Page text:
The Philadelphia Museum of Art and the Nelson-Atkins Museum will also face off this weekend. (edit Valentina Di Liscia/Hyperallergic)

The Philadelphia Museum of Art (PMA) and the Nelson-Atkins Museum of Art in Kansas City have upped the ante for Super Bowl LVII, putting art on the line. Both museums will watch with anticipation as the Philadelphia Eagles and the Kansas City Chiefs face off this Sunday, February 12, and the institution with the losing team will temporarily loan one piece from their permanent collections to the winner.

PMA and Nelson-Atkins announced the friendly wager yesterday, February 6, and have yet to reveal which piece they will each bet on this weekend’s game.

“When the Eagles soar to victory, we will warmly greet our friends from the Nelson-Atkins and treat them to unforgettable cheesesteaks here in Philadelphia,” Sasha Suda, the PMA’s director, said in a statement. “They have such a remarkable collection, and we will be thrilled to share a piece of it with our visitors, in a very special Point After Touchdown (PAT). We’ll make it feel right at home in our galleries and display it with Philly pride.”

The Nelson-Atkins responded to PMA’s light ribbing, assuring that if the Chiefs win the Super Bowl, PMA’s loan will look stunning in the Kansas City art museum.

“We expect to offer our Philadelphia friends something they’ll long remember after the Chiefs make short work of the Eagles,” said Nelson-Atkins Director Julián Zugazagoitia.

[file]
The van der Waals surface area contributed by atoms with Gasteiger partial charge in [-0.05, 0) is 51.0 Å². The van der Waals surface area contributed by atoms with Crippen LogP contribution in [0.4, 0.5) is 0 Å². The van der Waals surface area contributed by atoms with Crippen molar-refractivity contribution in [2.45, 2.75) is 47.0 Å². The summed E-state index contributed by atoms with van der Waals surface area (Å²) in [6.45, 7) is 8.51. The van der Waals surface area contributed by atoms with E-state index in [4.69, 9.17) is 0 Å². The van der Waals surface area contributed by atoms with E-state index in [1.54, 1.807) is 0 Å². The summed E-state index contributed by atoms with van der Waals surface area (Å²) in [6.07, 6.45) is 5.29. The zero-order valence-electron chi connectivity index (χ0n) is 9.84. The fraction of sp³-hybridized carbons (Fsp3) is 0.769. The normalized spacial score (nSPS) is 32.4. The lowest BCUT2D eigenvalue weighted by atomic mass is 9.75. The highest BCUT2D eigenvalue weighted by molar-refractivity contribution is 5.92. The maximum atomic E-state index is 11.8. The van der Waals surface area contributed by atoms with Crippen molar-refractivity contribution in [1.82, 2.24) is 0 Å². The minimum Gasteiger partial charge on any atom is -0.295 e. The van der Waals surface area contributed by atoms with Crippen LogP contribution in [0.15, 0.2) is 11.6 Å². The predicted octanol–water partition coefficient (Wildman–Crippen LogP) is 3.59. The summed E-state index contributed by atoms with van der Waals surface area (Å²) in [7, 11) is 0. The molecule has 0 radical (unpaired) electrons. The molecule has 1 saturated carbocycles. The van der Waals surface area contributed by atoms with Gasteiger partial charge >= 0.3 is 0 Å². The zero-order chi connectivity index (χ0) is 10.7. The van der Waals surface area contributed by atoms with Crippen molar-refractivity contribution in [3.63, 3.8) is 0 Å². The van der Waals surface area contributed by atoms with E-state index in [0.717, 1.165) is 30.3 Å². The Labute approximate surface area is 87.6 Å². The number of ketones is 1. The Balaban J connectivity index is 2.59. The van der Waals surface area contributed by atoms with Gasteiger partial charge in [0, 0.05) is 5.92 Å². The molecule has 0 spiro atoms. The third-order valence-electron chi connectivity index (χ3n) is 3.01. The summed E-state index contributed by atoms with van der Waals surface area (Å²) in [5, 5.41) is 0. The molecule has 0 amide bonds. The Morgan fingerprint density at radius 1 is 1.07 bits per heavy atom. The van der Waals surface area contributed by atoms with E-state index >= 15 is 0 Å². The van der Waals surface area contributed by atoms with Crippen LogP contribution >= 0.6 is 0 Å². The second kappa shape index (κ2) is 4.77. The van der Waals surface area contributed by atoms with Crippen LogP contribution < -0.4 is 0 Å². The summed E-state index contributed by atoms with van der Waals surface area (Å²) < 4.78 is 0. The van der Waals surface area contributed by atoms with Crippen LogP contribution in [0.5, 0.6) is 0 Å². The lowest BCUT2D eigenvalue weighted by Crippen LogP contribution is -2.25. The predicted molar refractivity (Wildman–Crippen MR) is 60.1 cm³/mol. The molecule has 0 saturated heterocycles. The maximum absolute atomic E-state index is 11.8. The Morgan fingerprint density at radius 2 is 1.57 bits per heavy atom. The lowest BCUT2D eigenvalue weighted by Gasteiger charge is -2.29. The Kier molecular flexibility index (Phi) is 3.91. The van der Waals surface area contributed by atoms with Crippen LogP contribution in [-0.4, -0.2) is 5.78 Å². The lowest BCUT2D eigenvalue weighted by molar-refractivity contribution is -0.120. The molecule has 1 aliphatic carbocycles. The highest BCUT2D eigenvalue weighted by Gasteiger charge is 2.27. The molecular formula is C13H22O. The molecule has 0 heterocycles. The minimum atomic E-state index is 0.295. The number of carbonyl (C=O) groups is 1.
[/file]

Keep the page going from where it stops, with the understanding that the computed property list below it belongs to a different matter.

Last year, the Huntington Library, Art Museum, and Botanical Gardens wagered with the Cincinnati Art Museum (CAM) for the Super Bowl LVI. When the Los Angeles Rams defeated the Cincinnati Bengals 23-20, CAM loaned Huntington “Patience Serious” (1915) by Robert Henri. 

The tradition started 13 years ago, when art writer Tyler Green proposed getting art museums involved in the football mania that occurs in the weeks leading up to the Super Bowl. When the New Orleans Saints won against the Indianapolis Colts that initial year, the Indianapolis Museum of Art loaned the New Orleans Museum of Art J.M.W. Turner’s 19th-century painting “The Fifth Plague of Egypt” (1800).

“I thought that I’d like to see more art museums come down off the hill, so to speak, and be part of their communities in a more engaged way,” Green told CNN in 2011.

Taylor Michael is a former Hyperallergic staff reporter. Previously, she worked as a public programs coordinator at the National Book Foundation. She received an MFA from Columbia University School of...